3. Michael H. Price says:

    Reminded of a tune that Robert Crumb and I retrieved via the Wayback Machine for our first "R. Crumb Comix" stage revue: "When it gets too hot for comfort and you can't get ice-cream cones — 'Tain't no sin to take off your skin and dance around in your bones." (Lyric, Walter Donaldson; melody, Edgar Leslie; 1929.) Or "daynce around," as we tend to renunciate it down here in the too-sunny Southland.No kin to Saint-Saens' "Danse Macabre," although it might as well be.

  4. Russ Rogers says:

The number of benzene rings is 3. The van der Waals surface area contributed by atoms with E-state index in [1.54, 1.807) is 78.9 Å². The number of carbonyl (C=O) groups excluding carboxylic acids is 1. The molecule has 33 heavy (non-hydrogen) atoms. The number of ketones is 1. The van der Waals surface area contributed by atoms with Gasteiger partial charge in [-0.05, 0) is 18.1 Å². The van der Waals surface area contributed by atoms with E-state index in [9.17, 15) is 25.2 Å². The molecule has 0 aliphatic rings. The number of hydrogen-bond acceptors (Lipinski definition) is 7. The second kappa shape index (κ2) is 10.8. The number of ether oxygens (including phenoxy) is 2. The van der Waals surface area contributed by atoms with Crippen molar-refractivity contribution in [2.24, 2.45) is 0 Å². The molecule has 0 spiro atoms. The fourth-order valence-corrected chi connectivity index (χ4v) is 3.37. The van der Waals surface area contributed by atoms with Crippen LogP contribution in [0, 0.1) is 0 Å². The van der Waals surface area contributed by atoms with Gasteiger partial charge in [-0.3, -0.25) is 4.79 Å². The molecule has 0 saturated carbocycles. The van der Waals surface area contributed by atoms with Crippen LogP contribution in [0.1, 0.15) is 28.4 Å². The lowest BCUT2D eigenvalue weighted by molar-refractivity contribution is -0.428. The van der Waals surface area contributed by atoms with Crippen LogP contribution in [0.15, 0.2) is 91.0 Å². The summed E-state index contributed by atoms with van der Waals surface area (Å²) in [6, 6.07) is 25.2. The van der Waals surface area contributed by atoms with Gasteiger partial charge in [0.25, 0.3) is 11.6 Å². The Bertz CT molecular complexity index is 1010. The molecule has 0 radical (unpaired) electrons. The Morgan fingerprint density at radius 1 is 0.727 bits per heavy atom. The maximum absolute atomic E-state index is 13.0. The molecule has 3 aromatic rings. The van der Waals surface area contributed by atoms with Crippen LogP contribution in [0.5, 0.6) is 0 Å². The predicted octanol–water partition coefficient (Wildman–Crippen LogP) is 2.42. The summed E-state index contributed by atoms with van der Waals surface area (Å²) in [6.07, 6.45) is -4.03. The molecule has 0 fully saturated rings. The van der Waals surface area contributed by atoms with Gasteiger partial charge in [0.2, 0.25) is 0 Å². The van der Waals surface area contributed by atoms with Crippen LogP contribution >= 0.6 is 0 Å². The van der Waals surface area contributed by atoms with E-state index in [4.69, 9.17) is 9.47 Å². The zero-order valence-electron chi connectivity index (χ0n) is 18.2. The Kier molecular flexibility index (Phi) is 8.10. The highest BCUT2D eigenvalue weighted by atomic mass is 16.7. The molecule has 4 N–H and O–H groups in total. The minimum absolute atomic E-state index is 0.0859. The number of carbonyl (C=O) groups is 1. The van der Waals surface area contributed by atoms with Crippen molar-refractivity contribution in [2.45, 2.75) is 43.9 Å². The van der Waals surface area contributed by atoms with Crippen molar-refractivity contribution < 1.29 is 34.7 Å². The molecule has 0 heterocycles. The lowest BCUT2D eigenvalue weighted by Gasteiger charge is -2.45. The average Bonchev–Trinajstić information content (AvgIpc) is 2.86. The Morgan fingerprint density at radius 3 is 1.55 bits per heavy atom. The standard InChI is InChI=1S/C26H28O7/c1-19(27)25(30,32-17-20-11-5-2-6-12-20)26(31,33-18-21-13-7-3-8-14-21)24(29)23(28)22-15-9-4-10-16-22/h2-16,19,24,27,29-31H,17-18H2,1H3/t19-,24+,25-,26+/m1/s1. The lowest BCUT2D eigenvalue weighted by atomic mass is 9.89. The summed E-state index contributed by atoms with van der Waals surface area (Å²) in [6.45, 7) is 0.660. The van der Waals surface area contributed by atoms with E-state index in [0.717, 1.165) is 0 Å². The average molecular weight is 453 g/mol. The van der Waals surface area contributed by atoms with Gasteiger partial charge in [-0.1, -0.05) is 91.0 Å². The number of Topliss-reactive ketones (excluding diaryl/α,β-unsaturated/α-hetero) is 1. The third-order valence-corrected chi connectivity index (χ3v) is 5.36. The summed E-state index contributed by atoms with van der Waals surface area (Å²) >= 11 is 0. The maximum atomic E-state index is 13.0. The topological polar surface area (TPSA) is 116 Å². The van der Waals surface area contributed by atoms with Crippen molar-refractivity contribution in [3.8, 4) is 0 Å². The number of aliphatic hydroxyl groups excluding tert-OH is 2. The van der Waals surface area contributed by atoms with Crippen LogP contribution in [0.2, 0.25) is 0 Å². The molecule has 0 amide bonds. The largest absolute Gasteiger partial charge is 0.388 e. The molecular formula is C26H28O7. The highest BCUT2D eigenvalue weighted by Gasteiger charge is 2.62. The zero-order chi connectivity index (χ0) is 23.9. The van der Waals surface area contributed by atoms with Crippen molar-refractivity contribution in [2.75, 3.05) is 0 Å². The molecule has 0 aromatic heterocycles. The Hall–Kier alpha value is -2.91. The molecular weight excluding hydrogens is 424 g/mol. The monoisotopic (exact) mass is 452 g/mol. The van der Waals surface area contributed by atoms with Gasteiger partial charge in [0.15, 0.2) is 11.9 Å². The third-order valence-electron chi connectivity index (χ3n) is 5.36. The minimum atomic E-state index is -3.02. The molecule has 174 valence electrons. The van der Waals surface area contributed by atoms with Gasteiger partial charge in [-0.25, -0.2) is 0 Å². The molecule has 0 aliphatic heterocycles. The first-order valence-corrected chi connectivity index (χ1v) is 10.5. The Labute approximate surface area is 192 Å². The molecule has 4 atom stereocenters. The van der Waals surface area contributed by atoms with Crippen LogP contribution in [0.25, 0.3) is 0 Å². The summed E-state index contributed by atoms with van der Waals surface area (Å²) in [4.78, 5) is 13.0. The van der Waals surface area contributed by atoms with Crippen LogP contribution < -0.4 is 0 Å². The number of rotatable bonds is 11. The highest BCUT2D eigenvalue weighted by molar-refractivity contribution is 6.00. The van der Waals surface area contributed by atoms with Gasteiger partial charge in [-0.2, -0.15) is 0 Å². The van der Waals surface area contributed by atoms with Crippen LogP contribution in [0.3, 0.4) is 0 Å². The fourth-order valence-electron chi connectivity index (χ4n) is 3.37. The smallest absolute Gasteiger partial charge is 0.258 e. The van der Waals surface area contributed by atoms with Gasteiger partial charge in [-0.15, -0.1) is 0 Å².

The Tyranny of Clothing. Just as heavy firepower is the great equalizer when it comes to physical combat. Clothing is the great equalizer when it comes to physical beauty. As a general rule, most people are better looking with their clothes on. I know I am. It's not just a matter of modesty or personal protection, it's a question of aesthetics. Clothing is "deodorant for the eyes" and a concept that all should embrace. Clothing makes the concepts of physical beauty, sexual availability and attractiveness a bit more secondary. It allows people to focus on more important issues, like making correct change at the drive through window.Society has determined that women's breasts are erogenous no-fly zones. It's poor manners to stare. And it's grossly offensive or battery to grope without permission. American Society (and others) have an unwritten code (and in some cases written laws) that the fewer clothes a woman wears, the more sexually available they are. I'm not saying that this is the truth. I'm not saying that this is fair. I am saying that women who want to look sexually attractive are encouraged to show more and wear less. Women who want to appear demure are encouraged to cover up. That's the game. Them's the rules. I didn't make up the rules and I'm not enforcing them.Do I think women should be allowed to go topless wherever it is legally and socially acceptable for men to be topless? Yes. Would I encourage my daughters to do that? No. If they were in the south of France and were at a topless beach would I be OK with my daughter going topless? Sure. Because Nice girls do that there. (It's a pun. And puns that you explain, are they really all that funny?) It's a question of context. Where and when you show your body has a lot to do with what message you are trying to convey. Even if the message you want to send is just, "Oh my GOD! It is so HOT! I just NEED to take off my top," the message you send in the good old USA is, "HEY! Look, boobies!"Take a look at the debate (that yes, I started) about the naked girl on page one of "The White Viper." What is the message that the authors intend to send? Is it, "Here is a woman who is very at ease and in tune with nature," is this integral to the character or plot development? Or is the intended message simply, "HEY! Look, boobies!"? Part of my problem is that there is NO context for the girls nakedness. We don't know who she is, where she is, what she is doing or why she is getting naked. It's all left open to my prurient interests and base imagination. Whose at fault for that, me, the authors or society?…Again, if clothing is the great equalizer, bras are the GREATEST of weapons. They minimize. They maximize. They conceal. They enhance. They are a wondrous and wonderful blend of fashion and engineering. They help maintain a woman's body against the ravages of time and gravity. I'm waxing poetic, like a booby crazed fetishist. Maybe I am one. I'm a product of the society where I was raised.